Ex-DTO chief slams "significantly flawed" My Health Record

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Ex-DTO chief slams "significantly flawed" My Health Record

Would probably opt-out.

Former Digital Transformation Office chief Paul Shetler has labelled the rollout of the My Health Record “significantly flawed”, citing issues with its security model and design as barriers to take-up.

Speaking on ABC Radio on Wednesday, Shetler criticised the Australian Digital Health Agency for not altering the personal electronic health record system's “weird security model” to meet its new circumstances.

The current security model requires users to manually set privacy settings to restrict access to the record or avoid sharing certain types of information after a record has been created.

“[My Health Record] was initially designed as an opt-in system, and those kinds of security settings kind of make sense for an opt in system because you kind of know what the system will be used for. You know why you’re going to be in it, you’ve chosen to do it and so therefore you want to make this data available,” Shetler said.

“When it becomes an opt-out system and you find out all your data’s on there - and oh by the way it’s all being shared - I think that’s one of the flaws.”

Shetler said this change had created “a lot of similarities” between My Health Record and the UK's failed Care.data project.

That initiative was paused by the National Health Service in 2013 - before being pulled in 2016 - after accusations it was being pushed through without explaining the benefits.

“This security model, which is basically unsuited for the particular use case they are doing here, and the way they are signing people up, seems to be symptomatic of the way the government handles IT for these big project,” he said.

Shelter said the system’s security model – along with “the fact your data can be accessed for reasons of public revenue” –  would probably be enough for him to opt-out if he was an Australian citizen.

“If I was Australian I probably wouldn’t sign up for that. Simple reason – on the security model, I think it’s actually quite strange,” he said.

The ex-DTO chief also questioned whether the e-health record was being actively used by the majority of the six million people that have already signed up.

The federal government has used the fact that six million people already have a record as a major selling point for the e-health record as the opt-out window began this week.

However, with more than one million becoming automatically registered during the opt-out participation trials in 2016, and many users discovering they already have a record set up during the opt out process, there is considerable chance that users are not necessarily active.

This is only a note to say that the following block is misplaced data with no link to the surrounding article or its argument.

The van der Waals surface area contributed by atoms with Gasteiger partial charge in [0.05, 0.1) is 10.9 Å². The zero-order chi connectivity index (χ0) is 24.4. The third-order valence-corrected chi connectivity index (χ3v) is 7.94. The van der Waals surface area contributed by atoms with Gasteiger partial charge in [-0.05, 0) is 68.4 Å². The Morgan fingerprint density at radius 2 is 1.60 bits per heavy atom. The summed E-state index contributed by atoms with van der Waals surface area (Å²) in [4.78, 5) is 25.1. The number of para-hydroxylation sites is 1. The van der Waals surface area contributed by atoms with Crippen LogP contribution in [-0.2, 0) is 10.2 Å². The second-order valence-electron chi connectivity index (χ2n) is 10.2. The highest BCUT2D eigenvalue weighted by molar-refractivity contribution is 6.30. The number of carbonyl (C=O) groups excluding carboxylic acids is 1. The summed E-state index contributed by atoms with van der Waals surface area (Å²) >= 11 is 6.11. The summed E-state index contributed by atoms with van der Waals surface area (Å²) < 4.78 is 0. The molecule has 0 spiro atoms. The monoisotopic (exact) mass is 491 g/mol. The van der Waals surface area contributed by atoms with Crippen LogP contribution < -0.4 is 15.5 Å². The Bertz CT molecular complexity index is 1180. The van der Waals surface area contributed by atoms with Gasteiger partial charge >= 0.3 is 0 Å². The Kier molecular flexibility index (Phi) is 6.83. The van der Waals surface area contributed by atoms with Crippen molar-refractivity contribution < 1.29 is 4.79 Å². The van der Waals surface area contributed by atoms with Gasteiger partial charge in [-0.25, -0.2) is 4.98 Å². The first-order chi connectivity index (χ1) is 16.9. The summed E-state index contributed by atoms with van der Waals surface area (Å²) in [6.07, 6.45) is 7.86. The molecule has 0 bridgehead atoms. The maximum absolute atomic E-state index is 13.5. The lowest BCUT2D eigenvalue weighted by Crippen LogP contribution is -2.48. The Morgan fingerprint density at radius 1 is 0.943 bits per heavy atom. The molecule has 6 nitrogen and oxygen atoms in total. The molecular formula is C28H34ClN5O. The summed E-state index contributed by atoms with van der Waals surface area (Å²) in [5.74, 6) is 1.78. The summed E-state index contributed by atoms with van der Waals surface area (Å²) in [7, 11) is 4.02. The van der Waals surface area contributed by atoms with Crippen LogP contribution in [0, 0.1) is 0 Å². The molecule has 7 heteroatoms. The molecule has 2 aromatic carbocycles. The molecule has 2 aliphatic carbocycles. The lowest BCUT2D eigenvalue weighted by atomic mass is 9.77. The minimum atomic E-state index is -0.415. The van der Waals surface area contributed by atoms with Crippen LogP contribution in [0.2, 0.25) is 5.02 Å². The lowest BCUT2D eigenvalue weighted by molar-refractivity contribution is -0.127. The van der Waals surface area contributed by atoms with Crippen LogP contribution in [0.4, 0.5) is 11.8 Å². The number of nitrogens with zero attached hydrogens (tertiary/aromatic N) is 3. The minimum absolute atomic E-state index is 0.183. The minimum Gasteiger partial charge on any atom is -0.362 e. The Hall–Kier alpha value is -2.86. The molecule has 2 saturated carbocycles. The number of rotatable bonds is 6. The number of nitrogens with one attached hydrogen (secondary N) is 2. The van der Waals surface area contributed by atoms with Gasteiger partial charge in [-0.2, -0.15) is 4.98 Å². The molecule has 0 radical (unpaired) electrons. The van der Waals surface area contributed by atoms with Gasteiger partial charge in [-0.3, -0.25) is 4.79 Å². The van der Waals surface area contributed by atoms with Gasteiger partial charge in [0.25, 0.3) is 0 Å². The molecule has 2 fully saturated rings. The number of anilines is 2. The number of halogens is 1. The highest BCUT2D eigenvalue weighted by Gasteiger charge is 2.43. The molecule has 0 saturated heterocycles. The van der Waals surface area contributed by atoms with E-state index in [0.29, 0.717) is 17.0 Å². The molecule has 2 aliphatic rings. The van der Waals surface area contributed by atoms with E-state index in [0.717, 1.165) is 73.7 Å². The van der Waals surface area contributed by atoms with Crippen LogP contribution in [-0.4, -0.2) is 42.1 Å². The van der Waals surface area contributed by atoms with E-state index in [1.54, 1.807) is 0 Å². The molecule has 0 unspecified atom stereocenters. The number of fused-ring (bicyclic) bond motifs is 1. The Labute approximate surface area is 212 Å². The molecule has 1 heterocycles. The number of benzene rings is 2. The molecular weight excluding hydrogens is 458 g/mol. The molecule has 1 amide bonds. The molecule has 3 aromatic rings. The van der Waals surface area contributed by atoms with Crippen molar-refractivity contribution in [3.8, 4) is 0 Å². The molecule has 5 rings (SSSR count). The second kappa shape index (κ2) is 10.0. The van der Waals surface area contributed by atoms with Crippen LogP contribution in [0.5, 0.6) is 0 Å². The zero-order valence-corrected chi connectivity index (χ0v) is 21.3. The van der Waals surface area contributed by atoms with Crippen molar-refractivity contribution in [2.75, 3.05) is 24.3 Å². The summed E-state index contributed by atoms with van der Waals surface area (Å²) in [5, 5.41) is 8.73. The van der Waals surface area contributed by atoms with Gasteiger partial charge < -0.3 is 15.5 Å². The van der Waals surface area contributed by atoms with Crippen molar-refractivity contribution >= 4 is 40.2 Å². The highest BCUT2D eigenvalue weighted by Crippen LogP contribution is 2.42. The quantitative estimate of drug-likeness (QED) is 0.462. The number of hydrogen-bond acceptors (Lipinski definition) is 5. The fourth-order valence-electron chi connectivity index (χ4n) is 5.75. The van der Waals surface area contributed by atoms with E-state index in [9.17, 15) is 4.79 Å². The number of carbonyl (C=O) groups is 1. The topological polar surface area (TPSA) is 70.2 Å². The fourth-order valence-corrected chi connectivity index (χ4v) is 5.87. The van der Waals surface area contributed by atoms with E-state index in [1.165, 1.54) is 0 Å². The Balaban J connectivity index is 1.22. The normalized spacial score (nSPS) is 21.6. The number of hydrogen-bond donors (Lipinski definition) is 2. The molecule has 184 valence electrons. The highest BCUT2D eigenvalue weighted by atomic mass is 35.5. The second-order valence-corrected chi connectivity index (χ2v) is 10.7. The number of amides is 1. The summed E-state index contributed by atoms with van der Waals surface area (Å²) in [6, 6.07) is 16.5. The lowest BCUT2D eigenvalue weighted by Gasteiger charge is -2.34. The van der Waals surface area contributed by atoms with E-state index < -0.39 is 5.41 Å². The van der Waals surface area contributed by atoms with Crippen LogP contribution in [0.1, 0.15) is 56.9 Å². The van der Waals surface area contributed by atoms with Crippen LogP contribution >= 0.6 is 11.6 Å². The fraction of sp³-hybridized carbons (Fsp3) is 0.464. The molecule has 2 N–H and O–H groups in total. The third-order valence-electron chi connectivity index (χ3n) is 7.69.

“I think actually when we’re looking at the numbers and we're talking about usage we need to careful,” Shetler said.

“That six million people who have kinda signed up for it, that doesn’t mean they’re actually using it.

“When I was first briefed on this about three years ago I was told that about 10 percent of the population had signed up, but about 10 percent of that 10 percent were actually using it – so the take up of the service was about 1 percent.”

He likened the possibility that users aren’t using My Health Record to passing fads in social media.

“It’s kinda like if you signed up for Myspace and you haven’t used it. You’re still a Myspace user but you’re not actually on it and you probably haven’t been on it for the last seven or eight years,” he said.

Shetler said whether people were using the e-health record, or not, had a lot to do with not only its use by medical practitioners, but more fundamentally, how it met user needs.

“If when this was built people had actually looked at what are people looking for, what are the actual user needs that are meeting with this, perhaps people would be more willing to both sign up and use it,” he said.

“I think one of the issues that you have right now is that you’ve spent about $2 billion over a decade developing a piece of software without a clearly defined set of needs that it meets, either for the practitioner or for the patient, and as a result you’ve got to now make it mandatory.”

This has taken away from the utility of the record, which he noted was really good idea “in theory”.

“It’s a nice idea to have this kind of data available. It’s a nice idea that if you get sick or you hit by a car or something like that that the data will be available, that you don’t wind up getting an allergy, you get the proper medication, they know you blood type, they know your medical history.”

“But the way that it’s been presented to people as sort of like ‘poof’ you got this record we didn’t tell you anything about it after spending 17 years of working on it, spending $2 billion dollars. And in the light of a whole series of tech wrecks, it doesn’t inspire a whole lot of confidence.”

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